“My kids are starting to notice I’m a little different from the other dads. “Why don’t you have a straight job like everyone else?” they asked me the other day. I told them this story: In the forest, there was a crooked tree and a straight tree. Every day, the straight tree would say to the crooked tree, “Look at me…I’m tall, and I’m straight, and I’m handsome. Look at you…you’re all crooked and bent over. No one wants to look at you.” And they grew up in that forest together. And then one day the loggers came, and they saw the crooked tree and the straight tree, and they said, “Just cut the straight trees and leave the rest.” So the loggers turned all the straight trees into lumber and toothpicks and paper. And the crooked tree is still there, growing stronger and stranger every day.”
“It is now very clear that techniques of machine-human interfacing, pharmacology of the synthetic variety, all kinds of manipulative techniques, all kinds of data storage, imaging and retrieval techniques– all of this is coalescing toward the potential of a truly demonic or angelic kind of self-imaging of our culture… And the people who are on the demonic side are fully aware of this and hurrying full-tilt forward with their plans to capture everyone as a 100% believing consumer inside some kind of a beige furnished fascism that won’t even raise a ripple.”—Terence McKenna Non-Ordinary States Through Vision Plants (1988) (via criminalwisdom)
“In conclusion, Terence McKenna was a scientist turned gypsy spokesperson for the shamanic realms. His claim is that by ingesting certain plants we come into contact with an objective reality that has a message for us. That message is about returning to a way of living that is more conscious of the Earth as personality, rather than a resource to tap. It is Terence’s contention that the plant spirits are trying to tell us this and that it is imperative to tune in to their frequency. “Nature is not our enemy, to be raped and conquered. Nature is ourselves, to be cherished and explored. Shamanism has always known this, and shamanism has always, in its most authentic expressions, taught that the path required allies. These allies are the hallucinogenic plants and the mysterious teaching entities, luminous and transcendental, that reside in that nearby dimension of ecstatic beauty and understanding that we have denied until it is now nearly too late.”—Machine Elves 101, or Why Terence McKenna Matters | Reality Sandwich (via poortaste)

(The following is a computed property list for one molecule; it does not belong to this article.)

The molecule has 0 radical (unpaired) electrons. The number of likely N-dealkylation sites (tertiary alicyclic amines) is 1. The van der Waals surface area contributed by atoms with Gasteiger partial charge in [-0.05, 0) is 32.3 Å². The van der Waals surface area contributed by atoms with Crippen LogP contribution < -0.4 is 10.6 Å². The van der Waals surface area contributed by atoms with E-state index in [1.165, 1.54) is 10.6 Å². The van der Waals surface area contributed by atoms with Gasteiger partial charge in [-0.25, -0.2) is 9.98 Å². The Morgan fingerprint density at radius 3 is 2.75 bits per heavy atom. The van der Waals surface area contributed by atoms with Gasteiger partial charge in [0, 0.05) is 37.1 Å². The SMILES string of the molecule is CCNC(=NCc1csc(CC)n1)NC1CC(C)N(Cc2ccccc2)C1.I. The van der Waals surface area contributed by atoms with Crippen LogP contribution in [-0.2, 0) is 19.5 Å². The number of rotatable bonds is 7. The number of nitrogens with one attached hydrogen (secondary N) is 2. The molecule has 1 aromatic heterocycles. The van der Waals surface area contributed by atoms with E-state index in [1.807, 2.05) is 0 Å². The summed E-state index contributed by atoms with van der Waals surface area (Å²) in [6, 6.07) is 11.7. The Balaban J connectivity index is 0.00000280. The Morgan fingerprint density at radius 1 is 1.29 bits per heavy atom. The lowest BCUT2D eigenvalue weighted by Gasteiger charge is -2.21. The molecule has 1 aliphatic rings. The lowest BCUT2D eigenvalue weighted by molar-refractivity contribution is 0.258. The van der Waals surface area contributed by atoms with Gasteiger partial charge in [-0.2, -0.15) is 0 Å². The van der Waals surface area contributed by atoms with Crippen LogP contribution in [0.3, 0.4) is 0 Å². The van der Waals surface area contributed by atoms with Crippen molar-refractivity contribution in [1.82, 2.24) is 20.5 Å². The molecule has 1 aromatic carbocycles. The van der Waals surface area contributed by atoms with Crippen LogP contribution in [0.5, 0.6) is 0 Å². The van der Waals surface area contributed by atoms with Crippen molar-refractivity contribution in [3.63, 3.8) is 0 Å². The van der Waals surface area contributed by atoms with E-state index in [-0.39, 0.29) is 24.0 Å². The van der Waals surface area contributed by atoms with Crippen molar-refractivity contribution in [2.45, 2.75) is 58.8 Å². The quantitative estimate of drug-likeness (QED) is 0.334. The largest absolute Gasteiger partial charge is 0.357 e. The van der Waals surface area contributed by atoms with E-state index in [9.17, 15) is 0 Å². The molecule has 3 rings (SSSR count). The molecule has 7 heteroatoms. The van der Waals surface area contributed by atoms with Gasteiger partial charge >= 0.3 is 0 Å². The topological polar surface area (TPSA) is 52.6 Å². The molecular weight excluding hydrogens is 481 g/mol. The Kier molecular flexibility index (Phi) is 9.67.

“The syntactical nature of reality, the real secret of magic, is that the world is made of words. And if you know the words that the world is made of, you can make of it whatever you wish.”— Terence McKenna (via teachingliteracy) (via wildcat2030) (via montycantsin)
“To me, salvia seems like a strong hallucinogenic drug, but it’s not as hard for me to explain to myself what’s going on as with DMT. DMT, if it works, pushes me into a place where I just have to admit that I don’t know what I’m talking about. All these metaphors that have been spun out, in books, and onstage, were just shadow play. The real thing is so appalling, so confounding, it’s just, you know, “may the baby Jesus shut your mouth and open your mind!”— Abrupt - Terence McKenna
“Q: Have you had your camera melted? TM: Oh yeah! And what I do is, I just try to sing my way through it. One of the things that happens among European people, is when they feel threatened by being loaded, they just assume the fetal position, and their theory is, “If I can live through it, it will be alright. If I can stand it.” What you should do is sit up and sing! Just sing! Sing! Sing! Oxygenate your brain, force energy through your body. Then everything will rearrange itself. I think when people have bad trips it often means they’re not breathing enough.”— Abrupt - Terence McKenna